Engine Data Monitor

The airplane was equipped with a JPI Instruments model EDM-800 engine monitor that was mounted in the cockpit, and provided both digital and analog graphic displays of multiple engine parameters. According to the manufacturer, "the EDM will monitor up to twenty-four critical parameters in your engine, four times a second, with an accuracy of better than 2 [degrees] Fahrenheit." EDM 800 parameters included exhaust gas temperature (EGT) and cylinder head temperature (CHT) for each cylinder, fuel flow, engine rpm, manifold pressure and percent horsepower being developed. The monitor started automatically and operated continuously whenever electrical power was applied on the airplane; it did not require any pilot action to initiate, or to display the information during flight. The monitor was equipped with non-volatile memory which permitted the recording and storage of engine parameters from multiple flights.

The EDM-800 was removed from the airplane, and provided to the National Transportation Safety Board recorders laboratory in order to retrieve the recorded information from the accident flight. The data indicated that approximately 30 minutes into the flight, the EGT, CHT and other engine parameters were consistent with normal engine operation in cruise flight. Just prior to the rpm loss, when the engine was operating at 2,200 rpm and 22 inches of MP, the EGT values were approximately 1,300 degrees F, and the CHT values were approximately 340 degrees F. At an EDM-indicated time of 1330:10, the rpm began to decrease, and 1 minute later, the rpm was approximately 1,200. The EGT values decreased approximately 1,000 degrees F during that same period. The CHT values decreased 150 degrees F, over a period of 3 minutes. The MP did not change appreciably, and began to increase as the airplane descended.

Owner's Handbook Procedures: Engine Power Loss in Flight

The OH Emergency Procedures chapter contained a section entitled "Engine Power Loss in Flight,", and the section contained the following discussion and guidance: "Complete engine power loss is usually caused by fuel flow interruption, and power will be restored after fuel flow is restored...Maintain an airspeed of at least 100 mph, and if altitude permits, proceed as follows."

The OH then presented a two-section checklist for the pilot to use to attempt to restore power. The first item in the first section was "Fuel Selector- Switch to another tank containing fuel," and the second was "Electric Fuel Pump - On." The fourth checklist item was "Engine Gauges - Check for an indication of the cause of power loss," and the seventh item was "If no fuel pressure is indicated, check tank selector position to be sure it is on a tank containing fuel." After the seventh item, the checklist provided two items to be conducted "When power is restored."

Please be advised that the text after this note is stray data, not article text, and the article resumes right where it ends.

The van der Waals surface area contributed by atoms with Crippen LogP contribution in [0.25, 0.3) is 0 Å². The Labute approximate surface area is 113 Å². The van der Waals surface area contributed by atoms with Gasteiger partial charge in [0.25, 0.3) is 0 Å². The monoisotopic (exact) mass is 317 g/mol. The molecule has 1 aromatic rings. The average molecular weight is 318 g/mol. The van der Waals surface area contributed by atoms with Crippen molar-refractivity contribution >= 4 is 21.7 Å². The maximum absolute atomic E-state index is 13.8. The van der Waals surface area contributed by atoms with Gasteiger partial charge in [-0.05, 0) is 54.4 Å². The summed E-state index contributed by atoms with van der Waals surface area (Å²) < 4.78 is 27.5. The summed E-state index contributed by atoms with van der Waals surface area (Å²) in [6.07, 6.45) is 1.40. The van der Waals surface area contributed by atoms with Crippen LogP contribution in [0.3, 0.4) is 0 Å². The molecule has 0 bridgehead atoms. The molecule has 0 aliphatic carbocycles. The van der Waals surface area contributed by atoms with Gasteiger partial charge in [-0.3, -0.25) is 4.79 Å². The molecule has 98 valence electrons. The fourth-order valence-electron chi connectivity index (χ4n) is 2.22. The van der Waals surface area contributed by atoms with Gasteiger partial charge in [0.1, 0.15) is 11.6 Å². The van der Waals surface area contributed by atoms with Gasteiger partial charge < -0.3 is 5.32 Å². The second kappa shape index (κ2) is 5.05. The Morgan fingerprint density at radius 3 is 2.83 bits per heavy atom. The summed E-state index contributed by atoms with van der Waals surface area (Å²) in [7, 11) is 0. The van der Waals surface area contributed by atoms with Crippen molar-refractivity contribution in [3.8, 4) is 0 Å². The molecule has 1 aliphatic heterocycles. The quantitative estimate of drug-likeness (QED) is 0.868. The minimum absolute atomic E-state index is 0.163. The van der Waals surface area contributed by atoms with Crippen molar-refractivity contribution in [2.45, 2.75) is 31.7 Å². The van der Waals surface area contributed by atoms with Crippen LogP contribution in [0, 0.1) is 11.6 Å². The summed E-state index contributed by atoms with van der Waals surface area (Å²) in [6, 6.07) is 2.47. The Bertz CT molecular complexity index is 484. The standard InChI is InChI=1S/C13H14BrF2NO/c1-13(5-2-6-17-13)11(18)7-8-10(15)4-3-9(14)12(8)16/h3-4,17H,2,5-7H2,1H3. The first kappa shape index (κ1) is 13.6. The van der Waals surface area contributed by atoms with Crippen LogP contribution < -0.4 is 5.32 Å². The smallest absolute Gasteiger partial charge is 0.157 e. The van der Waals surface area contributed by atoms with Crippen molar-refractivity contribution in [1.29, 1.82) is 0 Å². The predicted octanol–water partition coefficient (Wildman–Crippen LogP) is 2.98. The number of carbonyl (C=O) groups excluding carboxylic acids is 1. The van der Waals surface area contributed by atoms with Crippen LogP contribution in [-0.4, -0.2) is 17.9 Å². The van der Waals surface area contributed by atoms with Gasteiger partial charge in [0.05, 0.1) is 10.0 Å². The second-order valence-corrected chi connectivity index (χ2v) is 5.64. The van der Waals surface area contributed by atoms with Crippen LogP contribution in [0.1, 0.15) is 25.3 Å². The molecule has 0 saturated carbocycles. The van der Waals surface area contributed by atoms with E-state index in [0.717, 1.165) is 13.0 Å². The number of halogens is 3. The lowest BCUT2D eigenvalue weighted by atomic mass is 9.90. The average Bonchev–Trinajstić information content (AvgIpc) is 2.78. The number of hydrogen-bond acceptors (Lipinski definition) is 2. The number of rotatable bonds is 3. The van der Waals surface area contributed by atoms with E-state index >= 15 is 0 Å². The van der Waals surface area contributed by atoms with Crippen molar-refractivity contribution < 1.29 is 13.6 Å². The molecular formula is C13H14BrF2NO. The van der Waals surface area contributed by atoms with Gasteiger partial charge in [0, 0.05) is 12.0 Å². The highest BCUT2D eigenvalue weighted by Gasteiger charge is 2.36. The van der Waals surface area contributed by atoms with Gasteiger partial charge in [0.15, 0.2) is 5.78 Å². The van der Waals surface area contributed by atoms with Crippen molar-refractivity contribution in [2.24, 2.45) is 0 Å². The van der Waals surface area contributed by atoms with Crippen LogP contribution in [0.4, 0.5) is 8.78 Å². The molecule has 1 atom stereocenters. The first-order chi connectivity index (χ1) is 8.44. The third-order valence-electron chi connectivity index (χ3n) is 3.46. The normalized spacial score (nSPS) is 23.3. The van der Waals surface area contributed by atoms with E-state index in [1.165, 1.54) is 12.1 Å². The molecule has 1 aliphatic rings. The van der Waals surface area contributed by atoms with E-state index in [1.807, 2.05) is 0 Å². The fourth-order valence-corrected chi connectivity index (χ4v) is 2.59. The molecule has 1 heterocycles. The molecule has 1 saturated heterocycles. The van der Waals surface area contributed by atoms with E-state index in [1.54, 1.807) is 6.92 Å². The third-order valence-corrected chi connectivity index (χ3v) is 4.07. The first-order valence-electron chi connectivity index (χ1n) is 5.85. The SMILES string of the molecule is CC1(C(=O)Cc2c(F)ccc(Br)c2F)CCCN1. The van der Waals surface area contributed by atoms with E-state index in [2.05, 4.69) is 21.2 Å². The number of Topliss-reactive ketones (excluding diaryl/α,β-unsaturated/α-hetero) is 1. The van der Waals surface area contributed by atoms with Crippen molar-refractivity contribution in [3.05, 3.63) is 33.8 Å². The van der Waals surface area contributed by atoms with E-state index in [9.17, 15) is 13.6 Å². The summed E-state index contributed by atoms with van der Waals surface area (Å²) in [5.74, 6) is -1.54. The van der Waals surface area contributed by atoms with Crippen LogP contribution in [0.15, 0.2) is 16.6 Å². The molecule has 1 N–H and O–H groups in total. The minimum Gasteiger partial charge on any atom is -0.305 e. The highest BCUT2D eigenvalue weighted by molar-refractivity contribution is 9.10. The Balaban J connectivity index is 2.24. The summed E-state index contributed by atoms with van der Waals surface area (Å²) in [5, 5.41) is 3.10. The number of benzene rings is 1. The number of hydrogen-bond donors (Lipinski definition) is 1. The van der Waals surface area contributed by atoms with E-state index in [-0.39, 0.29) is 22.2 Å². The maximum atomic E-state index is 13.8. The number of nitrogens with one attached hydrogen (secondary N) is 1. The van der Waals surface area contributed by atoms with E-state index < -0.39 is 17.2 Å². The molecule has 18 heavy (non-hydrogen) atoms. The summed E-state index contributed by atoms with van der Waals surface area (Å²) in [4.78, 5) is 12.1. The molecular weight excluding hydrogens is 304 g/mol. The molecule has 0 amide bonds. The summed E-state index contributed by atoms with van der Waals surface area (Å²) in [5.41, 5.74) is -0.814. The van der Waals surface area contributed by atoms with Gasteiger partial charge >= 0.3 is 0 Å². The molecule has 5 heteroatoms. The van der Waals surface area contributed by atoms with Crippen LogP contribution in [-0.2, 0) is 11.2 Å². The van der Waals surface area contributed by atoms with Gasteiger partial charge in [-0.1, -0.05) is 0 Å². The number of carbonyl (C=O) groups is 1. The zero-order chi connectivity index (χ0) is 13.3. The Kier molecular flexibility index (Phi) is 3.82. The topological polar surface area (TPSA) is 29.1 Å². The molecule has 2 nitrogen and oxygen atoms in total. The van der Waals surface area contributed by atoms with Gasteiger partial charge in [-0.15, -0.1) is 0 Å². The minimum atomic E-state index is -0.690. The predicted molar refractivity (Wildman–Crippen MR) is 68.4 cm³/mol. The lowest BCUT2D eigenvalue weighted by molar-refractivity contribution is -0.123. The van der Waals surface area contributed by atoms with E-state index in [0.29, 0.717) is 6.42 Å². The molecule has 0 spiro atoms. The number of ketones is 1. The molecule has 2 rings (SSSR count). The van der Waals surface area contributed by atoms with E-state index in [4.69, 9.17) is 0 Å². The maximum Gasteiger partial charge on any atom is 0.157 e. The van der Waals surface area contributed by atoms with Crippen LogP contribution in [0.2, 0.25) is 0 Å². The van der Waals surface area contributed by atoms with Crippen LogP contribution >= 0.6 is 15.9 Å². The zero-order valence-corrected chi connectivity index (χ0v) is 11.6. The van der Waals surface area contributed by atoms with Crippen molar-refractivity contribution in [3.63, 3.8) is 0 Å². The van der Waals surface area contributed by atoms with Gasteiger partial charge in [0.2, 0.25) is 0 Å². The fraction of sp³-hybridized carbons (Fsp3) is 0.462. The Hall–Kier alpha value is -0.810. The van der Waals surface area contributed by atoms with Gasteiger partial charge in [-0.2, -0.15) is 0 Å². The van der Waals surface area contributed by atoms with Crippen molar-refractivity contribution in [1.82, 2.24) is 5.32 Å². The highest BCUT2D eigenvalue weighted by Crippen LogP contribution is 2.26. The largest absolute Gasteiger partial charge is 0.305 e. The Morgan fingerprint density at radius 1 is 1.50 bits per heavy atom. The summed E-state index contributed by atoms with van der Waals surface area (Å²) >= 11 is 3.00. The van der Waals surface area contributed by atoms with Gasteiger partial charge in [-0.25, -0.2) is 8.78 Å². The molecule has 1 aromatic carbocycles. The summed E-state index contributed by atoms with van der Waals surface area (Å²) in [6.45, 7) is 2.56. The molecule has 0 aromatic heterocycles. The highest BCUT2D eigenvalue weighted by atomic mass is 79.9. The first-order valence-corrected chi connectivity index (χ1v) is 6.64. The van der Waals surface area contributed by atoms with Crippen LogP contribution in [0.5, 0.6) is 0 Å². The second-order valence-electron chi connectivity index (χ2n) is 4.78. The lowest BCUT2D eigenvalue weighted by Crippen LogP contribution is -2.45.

The second section of the checklist was contained under the heading "If time permits," and the last two items instructed the pilot to manipulate the throttle and fuel selector in a continued attempt to restore engine power. Below that, a note stated "If engine power was caused by fuel exhaustion, power will not be regained after tanks are switched until empty fuel lines are filled, which may require up to ten seconds."

Post Accident Engine Run

After the airplane was removed from the vegetation and examined, the FAA attempted to run the engine. The fuel selector valve was set to one of the main tanks, and the engine started readily, and ran normally. The propeller appeared to respond correctly to the control inputs, and no mechanical or operational anomalies were noted with either the engine or the propeller. The engine was shut down, the carburetor was drained again, and approximately 9 to 10 ounces of fuel were obtained from the carburetor bowl via the drain plug.

Additional Pilot-provided Information

In one written statement provided by the pilot, he stated that when he checked the fuel tanks during his pre-flight inspection, the two main tanks were full, and each tip tank contained approximately 3 to 4 gallons, for a takeoff fuel quantity of approximately 56 to 58 gallons. Also in a written statement, the pilot indicated that he "did [the] emergency checklist - couldn't get prop to work," but he did not explicitly note which checklist he executed, and he did not mention any actions related to the fuel system. None of the pilot's written statements contained any information regarding which fuel tank he used for takeoff, climb or cruise, or whether he switched fuel tanks at any point in the flight. The statements did not provide any information regarding whether, in response to the rpm loss, and while still airborne, the pilot checked the fuel quantities in the various tanks, or switched tanks using the fuel selector valve.

In verbal discussions with investigators, the pilot stated that prior to the flight preceding the accident flight, he topped off all four fuel tanks in Bar Harbor, Maine, and then flew to PVD. He said that this flight was approximately 2 hours in duration, and that he utilized fuel from the tip tanks for the flight. Regarding the accident flight, the pilot believed that he took off from PVD using the right main tank, and that he did not change the fuel selector valve position during the flight. He also stated that he did not manipulate the throttle or the fuel selector valve immediately after the rpm loss, or during the ensuing descent. In addition, the pilot noted that during the flight, he wore a Lightspeed brand model 15-XL noise cancelling headset, and that when the rpm loss occurred, he did not note any change in engine sound. Approximately 6 weeks after the event, the pilot told investigators that he concluded that "perhaps" he might have been "too calm" about the situation, which might have resulted in the fact that he "abandoned problem solving" too soon to permit positive identification and correction of the cause for the rpm loss.